When it makes sense to opt into a state pension: Decisions to leave Serps may need to be reversed as people grow older. Andrew Bibby reports

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The Independent Online
EMPLOYEES who have contracted out of the State Earnings Related Pension Scheme (Serps) into a personal pension must move quickly if they want to opt back in for the current tax year.

The opt-out decision is in effect an annual one, rather than a once- and-for-all affair, and many people may now benefit financially from moving back under the Serps umbrella. In order to opt back for 1993/94, form APP2 must be sent to the Department of Social Security before 5 April - which in practice means before the Easter holiday.

Unfortunately, insurance companies and advisers are offering conflicting advice to their policyholders about what is described as the pivotal age - the point at which people are ill-advised to opt out or well-advised to return to Serps.

For example, Prudential, which is putting 20,000 customers back into Serps this year, calculates that women aged 42 and men aged 49 would be better off in Serps. Standard Life puts the pivotal age at 43 for women and 48 for men. Sun Life chooses ages 42 and 49 and Legal & General 40 and 45. Norwich Union goes even lower, at 37 and 45.

Peter Reeds, who had his 49th birthday last month, has just decided to rejoin Serps after about three years with a Scottish Equitable pension plan. 'I was 45 when I contracted out, and my adviser told me I was borderline then. He wrote last December, and based on what he said, the case for returning to Serps really made itself,' he said.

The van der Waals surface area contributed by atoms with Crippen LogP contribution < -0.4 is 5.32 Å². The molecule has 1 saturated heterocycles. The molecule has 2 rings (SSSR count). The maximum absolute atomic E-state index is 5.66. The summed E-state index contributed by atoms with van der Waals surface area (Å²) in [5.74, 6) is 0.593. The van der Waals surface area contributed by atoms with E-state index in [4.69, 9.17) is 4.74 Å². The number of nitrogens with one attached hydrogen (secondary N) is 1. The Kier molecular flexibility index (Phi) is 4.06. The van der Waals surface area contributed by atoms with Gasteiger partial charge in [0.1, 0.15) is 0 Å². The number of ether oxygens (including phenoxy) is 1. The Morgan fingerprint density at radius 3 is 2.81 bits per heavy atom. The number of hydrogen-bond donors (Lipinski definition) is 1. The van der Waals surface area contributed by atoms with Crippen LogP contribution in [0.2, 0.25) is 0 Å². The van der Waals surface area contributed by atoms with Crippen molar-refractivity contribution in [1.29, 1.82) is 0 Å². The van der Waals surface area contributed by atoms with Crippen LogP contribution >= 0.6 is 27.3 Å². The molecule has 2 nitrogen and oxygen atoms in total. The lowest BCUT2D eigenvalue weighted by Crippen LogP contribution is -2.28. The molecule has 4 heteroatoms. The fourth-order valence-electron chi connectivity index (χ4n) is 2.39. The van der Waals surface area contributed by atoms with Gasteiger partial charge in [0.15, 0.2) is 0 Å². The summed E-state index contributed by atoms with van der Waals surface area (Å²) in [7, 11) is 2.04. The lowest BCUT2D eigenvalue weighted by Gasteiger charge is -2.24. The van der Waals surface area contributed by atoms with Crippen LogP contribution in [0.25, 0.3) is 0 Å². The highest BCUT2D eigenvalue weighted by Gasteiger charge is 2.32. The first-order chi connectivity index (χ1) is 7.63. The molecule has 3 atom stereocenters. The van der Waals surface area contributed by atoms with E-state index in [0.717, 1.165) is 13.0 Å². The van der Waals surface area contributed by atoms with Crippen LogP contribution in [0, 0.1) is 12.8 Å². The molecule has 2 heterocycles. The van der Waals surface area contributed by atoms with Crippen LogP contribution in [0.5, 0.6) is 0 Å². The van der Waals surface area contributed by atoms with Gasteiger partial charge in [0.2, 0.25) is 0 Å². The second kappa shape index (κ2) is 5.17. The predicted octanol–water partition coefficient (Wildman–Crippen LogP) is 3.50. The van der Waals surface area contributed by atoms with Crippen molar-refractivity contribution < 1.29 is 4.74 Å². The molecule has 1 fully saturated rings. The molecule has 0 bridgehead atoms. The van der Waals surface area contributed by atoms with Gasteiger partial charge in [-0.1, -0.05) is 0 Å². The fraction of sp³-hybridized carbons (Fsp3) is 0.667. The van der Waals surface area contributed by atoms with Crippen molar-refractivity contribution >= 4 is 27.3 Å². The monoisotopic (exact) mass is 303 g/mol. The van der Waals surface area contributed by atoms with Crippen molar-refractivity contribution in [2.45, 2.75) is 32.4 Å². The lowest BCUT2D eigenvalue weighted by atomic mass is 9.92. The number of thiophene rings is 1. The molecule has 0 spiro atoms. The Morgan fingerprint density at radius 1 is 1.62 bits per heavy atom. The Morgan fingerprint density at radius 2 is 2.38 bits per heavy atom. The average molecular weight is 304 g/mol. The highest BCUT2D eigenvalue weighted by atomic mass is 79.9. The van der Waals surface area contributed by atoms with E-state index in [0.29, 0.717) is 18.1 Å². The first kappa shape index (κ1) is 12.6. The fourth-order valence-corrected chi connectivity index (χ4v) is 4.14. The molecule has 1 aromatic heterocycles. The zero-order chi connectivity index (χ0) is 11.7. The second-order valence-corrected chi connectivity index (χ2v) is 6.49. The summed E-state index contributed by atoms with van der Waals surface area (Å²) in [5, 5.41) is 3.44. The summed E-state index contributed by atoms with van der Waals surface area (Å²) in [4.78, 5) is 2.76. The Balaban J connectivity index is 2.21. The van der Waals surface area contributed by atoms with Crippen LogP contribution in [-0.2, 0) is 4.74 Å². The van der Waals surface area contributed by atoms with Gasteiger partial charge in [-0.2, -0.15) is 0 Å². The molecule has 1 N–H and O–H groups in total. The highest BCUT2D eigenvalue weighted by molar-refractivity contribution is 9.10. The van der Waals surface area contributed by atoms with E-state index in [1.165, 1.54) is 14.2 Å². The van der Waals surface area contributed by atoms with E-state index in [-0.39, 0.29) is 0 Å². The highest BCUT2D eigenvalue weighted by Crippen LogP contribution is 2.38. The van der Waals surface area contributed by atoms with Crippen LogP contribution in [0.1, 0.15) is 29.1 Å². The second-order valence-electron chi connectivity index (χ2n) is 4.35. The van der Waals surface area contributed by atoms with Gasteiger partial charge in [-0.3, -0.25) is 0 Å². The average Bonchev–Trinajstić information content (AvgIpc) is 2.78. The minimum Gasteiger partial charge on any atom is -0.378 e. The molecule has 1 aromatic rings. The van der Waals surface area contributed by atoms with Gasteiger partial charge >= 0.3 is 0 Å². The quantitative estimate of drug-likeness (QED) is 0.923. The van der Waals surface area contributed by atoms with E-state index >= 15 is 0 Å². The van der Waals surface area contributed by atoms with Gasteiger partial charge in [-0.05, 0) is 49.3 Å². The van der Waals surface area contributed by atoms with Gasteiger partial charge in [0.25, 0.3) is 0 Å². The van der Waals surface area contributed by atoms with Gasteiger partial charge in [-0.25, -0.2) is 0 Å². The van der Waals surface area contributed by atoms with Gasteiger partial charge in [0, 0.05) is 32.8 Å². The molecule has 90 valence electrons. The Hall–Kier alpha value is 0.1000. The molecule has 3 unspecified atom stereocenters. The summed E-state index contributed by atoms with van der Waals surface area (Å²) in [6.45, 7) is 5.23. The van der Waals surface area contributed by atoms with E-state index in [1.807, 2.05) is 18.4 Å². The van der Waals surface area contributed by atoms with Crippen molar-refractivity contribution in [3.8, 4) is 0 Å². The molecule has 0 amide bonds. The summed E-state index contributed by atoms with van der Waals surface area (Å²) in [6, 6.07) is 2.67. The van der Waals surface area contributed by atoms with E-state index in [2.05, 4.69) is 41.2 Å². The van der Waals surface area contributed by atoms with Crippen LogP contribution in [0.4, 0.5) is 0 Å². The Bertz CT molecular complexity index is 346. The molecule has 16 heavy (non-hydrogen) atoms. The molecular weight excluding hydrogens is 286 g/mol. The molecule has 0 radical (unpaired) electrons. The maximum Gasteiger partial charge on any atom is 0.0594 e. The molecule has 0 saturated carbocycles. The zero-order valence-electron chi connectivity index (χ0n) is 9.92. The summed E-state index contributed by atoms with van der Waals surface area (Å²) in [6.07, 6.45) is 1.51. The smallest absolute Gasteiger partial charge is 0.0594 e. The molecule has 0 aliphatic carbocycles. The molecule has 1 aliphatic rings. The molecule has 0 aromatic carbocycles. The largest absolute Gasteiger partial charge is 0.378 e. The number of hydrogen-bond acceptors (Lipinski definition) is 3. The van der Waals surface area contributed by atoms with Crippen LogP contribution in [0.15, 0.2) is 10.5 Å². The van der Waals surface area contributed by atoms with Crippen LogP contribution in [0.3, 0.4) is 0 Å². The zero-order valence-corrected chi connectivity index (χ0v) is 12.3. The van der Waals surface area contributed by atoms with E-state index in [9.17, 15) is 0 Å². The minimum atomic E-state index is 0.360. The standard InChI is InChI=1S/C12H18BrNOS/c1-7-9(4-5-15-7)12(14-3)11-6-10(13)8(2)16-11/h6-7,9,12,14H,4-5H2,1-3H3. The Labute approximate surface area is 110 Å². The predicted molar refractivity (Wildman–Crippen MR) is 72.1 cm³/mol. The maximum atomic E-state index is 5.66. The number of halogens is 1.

Employees have the right to leave and re-join Serps as they wish, and their appropriate personal pension - the term given to a plan that replaces Serps - should be set up so there are no exit penalties for ceasing to make contributions.

Mark Duke, a partner at the consulting actuaries Towers Perrin, says the principle in contracting out is the same as in the decision to transfer from a company scheme to a personal pension. 'In each case, you are giving up defined benefits to join a money purchase scheme.'

In other words, the size of the retirement income from an appropriate personal pension depends on future investment performance and on the prevailing annuity rate at retirement. Since women live on average longer than men, they require a larger pool of money in a personal pension, so are better advised to return to Serps at a younger age.

Choosing between Serps and a personal pension involves making additional assumptions about future salary increases and career prospects, national insurance rates and government policy. It also depends on the level of earnings. 'The lower your pay, proportionately the more you lose by way of expenses,' said Mr Duke.

Lautro, the regulatory body for insurance companies, has told its member firms to inform those clients who would benefit from rejoining Serps, but it has allowed them to devise their own way of calculating the pivotal ages.

People who bought their appropriate personal pensions through independent advisers will not necessarily be notified.

Individuals who have contracted out of Serps via a personal pension continue to pay full national insurance contributions, with the DSS subsequently transferring the Serps-related part to the insurer.

In previous years, the Government added a generous incentive to persuade waverers to leave the state scheme. However, from April 1993 the incentive was reduced to 1 per cent, and is only available to people over 30. (This produces the striking kink in the graph reproduced here).

In 1996, the Government plans to change the arrangements for rebating national insurance contributions to an age-related basis. All the existing calculations about pivotal ages will have to be redone, and some people who are now moving back into Serps might find it better to opt out again. Getting a decent pension may depend on continuing vigilance.

(Photograph omitted)

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